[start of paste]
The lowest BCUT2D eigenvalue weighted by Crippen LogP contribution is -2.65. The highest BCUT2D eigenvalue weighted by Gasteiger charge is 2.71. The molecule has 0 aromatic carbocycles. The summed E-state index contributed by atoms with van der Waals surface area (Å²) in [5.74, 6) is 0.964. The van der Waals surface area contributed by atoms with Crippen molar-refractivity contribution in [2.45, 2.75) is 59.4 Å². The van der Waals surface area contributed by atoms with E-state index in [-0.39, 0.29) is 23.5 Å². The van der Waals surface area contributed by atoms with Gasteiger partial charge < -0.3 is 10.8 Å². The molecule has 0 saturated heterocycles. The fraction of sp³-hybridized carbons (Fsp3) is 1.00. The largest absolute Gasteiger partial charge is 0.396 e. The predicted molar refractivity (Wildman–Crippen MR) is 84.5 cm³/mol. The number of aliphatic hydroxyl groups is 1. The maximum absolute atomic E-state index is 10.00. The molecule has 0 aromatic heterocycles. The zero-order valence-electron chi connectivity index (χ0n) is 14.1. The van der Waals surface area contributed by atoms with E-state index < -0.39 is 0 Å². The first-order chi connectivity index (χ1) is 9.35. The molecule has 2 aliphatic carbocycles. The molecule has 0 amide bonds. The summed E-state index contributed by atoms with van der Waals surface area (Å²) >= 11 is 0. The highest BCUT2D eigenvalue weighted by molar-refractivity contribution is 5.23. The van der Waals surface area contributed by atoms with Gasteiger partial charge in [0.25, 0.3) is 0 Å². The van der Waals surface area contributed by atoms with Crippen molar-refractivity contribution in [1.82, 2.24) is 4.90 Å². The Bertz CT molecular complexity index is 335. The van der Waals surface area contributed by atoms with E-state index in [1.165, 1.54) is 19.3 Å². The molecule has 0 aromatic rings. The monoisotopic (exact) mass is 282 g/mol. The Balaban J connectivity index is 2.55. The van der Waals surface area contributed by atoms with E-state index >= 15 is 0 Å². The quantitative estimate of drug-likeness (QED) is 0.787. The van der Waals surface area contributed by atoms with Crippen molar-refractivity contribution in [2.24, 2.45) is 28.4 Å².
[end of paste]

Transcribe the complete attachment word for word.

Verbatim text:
The lowest BCUT2D eigenvalue weighted by Crippen LogP contribution is -2.65. The highest BCUT2D eigenvalue weighted by Gasteiger charge is 2.71. The molecule has 0 aromatic carbocycles. The summed E-state index contributed by atoms with van der Waals surface area (Å²) in [5.74, 6) is 0.964. The van der Waals surface area contributed by atoms with Crippen molar-refractivity contribution in [2.45, 2.75) is 59.4 Å². The van der Waals surface area contributed by atoms with E-state index in [-0.39, 0.29) is 23.5 Å². The van der Waals surface area contributed by atoms with Gasteiger partial charge < -0.3 is 10.8 Å². The molecule has 0 saturated heterocycles. The fraction of sp³-hybridized carbons (Fsp3) is 1.00. The largest absolute Gasteiger partial charge is 0.396 e. The predicted molar refractivity (Wildman–Crippen MR) is 84.5 cm³/mol. The number of aliphatic hydroxyl groups is 1. The maximum absolute atomic E-state index is 10.00. The molecule has 0 aromatic heterocycles. The zero-order valence-electron chi connectivity index (χ0n) is 14.1. The van der Waals surface area contributed by atoms with E-state index < -0.39 is 0 Å². The first-order chi connectivity index (χ1) is 9.35. The molecule has 2 aliphatic carbocycles. The molecule has 0 amide bonds. The summed E-state index contributed by atoms with van der Waals surface area (Å²) >= 11 is 0. The highest BCUT2D eigenvalue weighted by molar-refractivity contribution is 5.23. The van der Waals surface area contributed by atoms with Gasteiger partial charge in [0.25, 0.3) is 0 Å². The van der Waals surface area contributed by atoms with Crippen molar-refractivity contribution in [1.82, 2.24) is 4.90 Å². The Bertz CT molecular complexity index is 335. The van der Waals surface area contributed by atoms with E-state index in [1.165, 1.54) is 19.3 Å². The molecule has 0 aromatic rings. The monoisotopic (exact) mass is 282 g/mol. The Balaban J connectivity index is 2.55. The van der Waals surface area contributed by atoms with E-state index >= 15 is 0 Å². The quantitative estimate of drug-likeness (QED) is 0.787. The van der Waals surface area contributed by atoms with Crippen molar-refractivity contribution in [2.24, 2.45) is 28.4 Å².